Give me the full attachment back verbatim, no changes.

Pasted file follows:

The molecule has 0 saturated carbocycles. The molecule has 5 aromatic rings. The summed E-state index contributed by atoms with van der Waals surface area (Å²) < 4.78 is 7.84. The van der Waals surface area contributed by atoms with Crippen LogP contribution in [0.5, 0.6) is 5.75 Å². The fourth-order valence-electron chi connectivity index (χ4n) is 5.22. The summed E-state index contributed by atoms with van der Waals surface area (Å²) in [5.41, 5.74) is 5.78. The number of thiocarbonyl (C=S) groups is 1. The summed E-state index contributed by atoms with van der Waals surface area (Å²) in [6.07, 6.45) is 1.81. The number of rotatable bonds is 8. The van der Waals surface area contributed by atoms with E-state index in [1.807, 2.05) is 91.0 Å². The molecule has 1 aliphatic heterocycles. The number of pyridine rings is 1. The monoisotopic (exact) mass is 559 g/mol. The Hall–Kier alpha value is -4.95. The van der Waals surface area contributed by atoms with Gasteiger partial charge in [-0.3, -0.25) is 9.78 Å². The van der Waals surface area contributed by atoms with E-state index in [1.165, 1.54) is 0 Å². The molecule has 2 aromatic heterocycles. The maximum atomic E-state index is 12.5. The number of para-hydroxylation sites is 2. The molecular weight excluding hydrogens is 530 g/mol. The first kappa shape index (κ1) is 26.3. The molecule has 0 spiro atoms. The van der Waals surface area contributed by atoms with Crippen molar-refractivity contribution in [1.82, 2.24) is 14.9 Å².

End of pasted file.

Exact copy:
The molecule has 0 saturated carbocycles. The molecule has 5 aromatic rings. The summed E-state index contributed by atoms with van der Waals surface area (Å²) < 4.78 is 7.84. The van der Waals surface area contributed by atoms with Crippen LogP contribution in [0.5, 0.6) is 5.75 Å². The fourth-order valence-electron chi connectivity index (χ4n) is 5.22. The summed E-state index contributed by atoms with van der Waals surface area (Å²) in [5.41, 5.74) is 5.78. The number of thiocarbonyl (C=S) groups is 1. The summed E-state index contributed by atoms with van der Waals surface area (Å²) in [6.07, 6.45) is 1.81. The number of rotatable bonds is 8. The van der Waals surface area contributed by atoms with E-state index in [1.807, 2.05) is 91.0 Å². The molecule has 1 aliphatic heterocycles. The number of pyridine rings is 1. The monoisotopic (exact) mass is 559 g/mol. The Hall–Kier alpha value is -4.95. The van der Waals surface area contributed by atoms with Gasteiger partial charge in [-0.3, -0.25) is 9.78 Å². The van der Waals surface area contributed by atoms with E-state index in [1.165, 1.54) is 0 Å². The molecule has 2 aromatic heterocycles. The maximum atomic E-state index is 12.5. The number of para-hydroxylation sites is 2. The molecular weight excluding hydrogens is 530 g/mol. The first kappa shape index (κ1) is 26.3. The molecule has 0 spiro atoms. The van der Waals surface area contributed by atoms with Crippen molar-refractivity contribution in [1.82, 2.24) is 14.9 Å².